Jerry Dale Wyland, son of Dr. .and Mrs. Fred Wyland, was born January 21, 1923 at Terril. He grew to young manhood in this community and attended the Terril public school. When he was seventeen years old, he enlisted in the service of his country. That was in the fall of 1940, over a year before the United States was engaged in war. He took his boot training at the Great Lakes Naval Training Station.From there, he went to Jacksonville, Florida, where he took further training at the naval Base and at the Lee Air Field. His training was continued at the Naval Base in Miami, Florida. In May of 1944, he was transferred to the Naval Base at San Diego, California. There he was assigned to an aircraft carrier and entered active duty at the beginning of the year 1945.

On May 29th, his parents were notified that he has been killed in action while in the service of his country. A letter from his commanding captain stated that Jerry’s death occurred on May 11, 1945. He was buried by a Protestant Chaplain. Memorial services with full military honors were also held May 20, with the ship’s company in attendance.

Jerry had attained the rank of Aviation Machinist’s mate, second class, United States Navy. His commanding captain spoke of him as a very competent aviation mechanic and one in whom all the pilots had the greatest confidence. His willingness and ability in his work and the cheerful manner in which it was performed, said his captain, gained for him the respect of every officer and man in his squadron.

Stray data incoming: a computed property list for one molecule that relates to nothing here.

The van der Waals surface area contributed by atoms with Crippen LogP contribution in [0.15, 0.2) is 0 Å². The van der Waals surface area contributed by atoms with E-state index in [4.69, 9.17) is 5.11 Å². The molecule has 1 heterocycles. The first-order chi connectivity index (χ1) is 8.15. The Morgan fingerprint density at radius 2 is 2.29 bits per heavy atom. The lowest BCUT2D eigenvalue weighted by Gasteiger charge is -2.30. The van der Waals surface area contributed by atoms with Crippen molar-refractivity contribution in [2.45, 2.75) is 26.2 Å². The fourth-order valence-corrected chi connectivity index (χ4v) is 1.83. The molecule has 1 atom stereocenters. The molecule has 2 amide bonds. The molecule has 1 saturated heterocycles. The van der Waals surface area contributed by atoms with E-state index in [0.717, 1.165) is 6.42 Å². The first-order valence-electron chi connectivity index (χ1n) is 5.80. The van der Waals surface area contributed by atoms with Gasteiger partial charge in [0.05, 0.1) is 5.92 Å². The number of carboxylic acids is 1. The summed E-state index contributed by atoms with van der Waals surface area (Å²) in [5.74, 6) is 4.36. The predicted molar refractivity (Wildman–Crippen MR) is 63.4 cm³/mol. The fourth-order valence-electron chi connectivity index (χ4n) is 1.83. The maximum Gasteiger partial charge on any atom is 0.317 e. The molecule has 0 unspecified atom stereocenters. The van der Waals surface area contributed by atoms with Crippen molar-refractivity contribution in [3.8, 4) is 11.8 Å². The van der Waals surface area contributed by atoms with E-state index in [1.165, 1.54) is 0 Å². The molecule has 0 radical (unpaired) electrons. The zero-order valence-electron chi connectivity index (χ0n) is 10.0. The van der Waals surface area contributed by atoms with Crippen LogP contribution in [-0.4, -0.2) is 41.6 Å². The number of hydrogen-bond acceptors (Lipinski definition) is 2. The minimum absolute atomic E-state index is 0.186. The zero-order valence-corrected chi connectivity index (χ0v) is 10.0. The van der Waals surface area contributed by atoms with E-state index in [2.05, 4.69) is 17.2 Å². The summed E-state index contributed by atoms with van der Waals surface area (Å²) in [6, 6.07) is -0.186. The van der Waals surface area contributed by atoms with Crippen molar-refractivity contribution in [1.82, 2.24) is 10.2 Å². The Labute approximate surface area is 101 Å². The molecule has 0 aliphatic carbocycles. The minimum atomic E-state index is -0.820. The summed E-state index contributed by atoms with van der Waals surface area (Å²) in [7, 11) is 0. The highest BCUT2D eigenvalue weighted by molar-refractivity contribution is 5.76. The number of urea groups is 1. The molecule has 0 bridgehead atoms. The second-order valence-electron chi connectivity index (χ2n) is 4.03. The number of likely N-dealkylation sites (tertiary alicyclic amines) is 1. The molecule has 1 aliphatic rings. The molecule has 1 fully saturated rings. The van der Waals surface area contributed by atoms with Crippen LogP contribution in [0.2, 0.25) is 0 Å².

The following members of his immediate family mourn his death, his parents, Dr. and Mrs. Fred Wyland, four brothers, John, Fred, Ralph and Dick, of whom the first three are members of the Armed Forces, and one sister, Mary. There are also two aunts, Elizabeth Wyland and Mary Jane Wyland of Pennsylvania. The whole community mourns with the family as it has with the other families who have gone through this same experience in recent months.

Source: The Terril Record, Terril, Iowa, Thursday, June 28, 1945, Page 1

Jerry Wyland of Terril Killed in Action
On The Bunker Hill

The censorship has been raised and the story of the death of Jerry Wyland son of Dr. and Mrs. Fred Wyland of Terril has been made public by his ship mate Francis Van De Walle of Wallingford.

Jerry Whalen was killed May 11 in the Japanese attack on the Bunker Hill and was buried at sea. The next day Memorial honors were given May 20 for him and others who died in this action his family was notified May 28 of his death but was not permitted to reveal the action in a letter received later the commanding officer paid tribute to Wyland and told of the circumstances of his death. Memorial services were held at Terril June 24.

Jerry Wyland went into the service in the autumn of 1940 enlisting well yes attending high school he went to the Great Lakes Naval Station and later to Florida and then to San Diego, California.

Van De Walle escaped uninjured and is now at home while the Bunker Hill is being repaired at Brermerton, Washington.

Two of his buddies were suffocated below deck of the carrier after the deck hatches had been closed and the smoke and flame was drawn below by ventilators. All but a few of the engine crew died but enough survived to bring the ship back to port.

The Bunker Hill lost 383 in dead 19 missing and 284 wounded when the 27,000 ton Essex class carrier was attacked off Okinawa by suicide planes that had eluded detection.

Source: The Terril Record, Terril, Iowa, Thursday, July 05, 1945, Page 1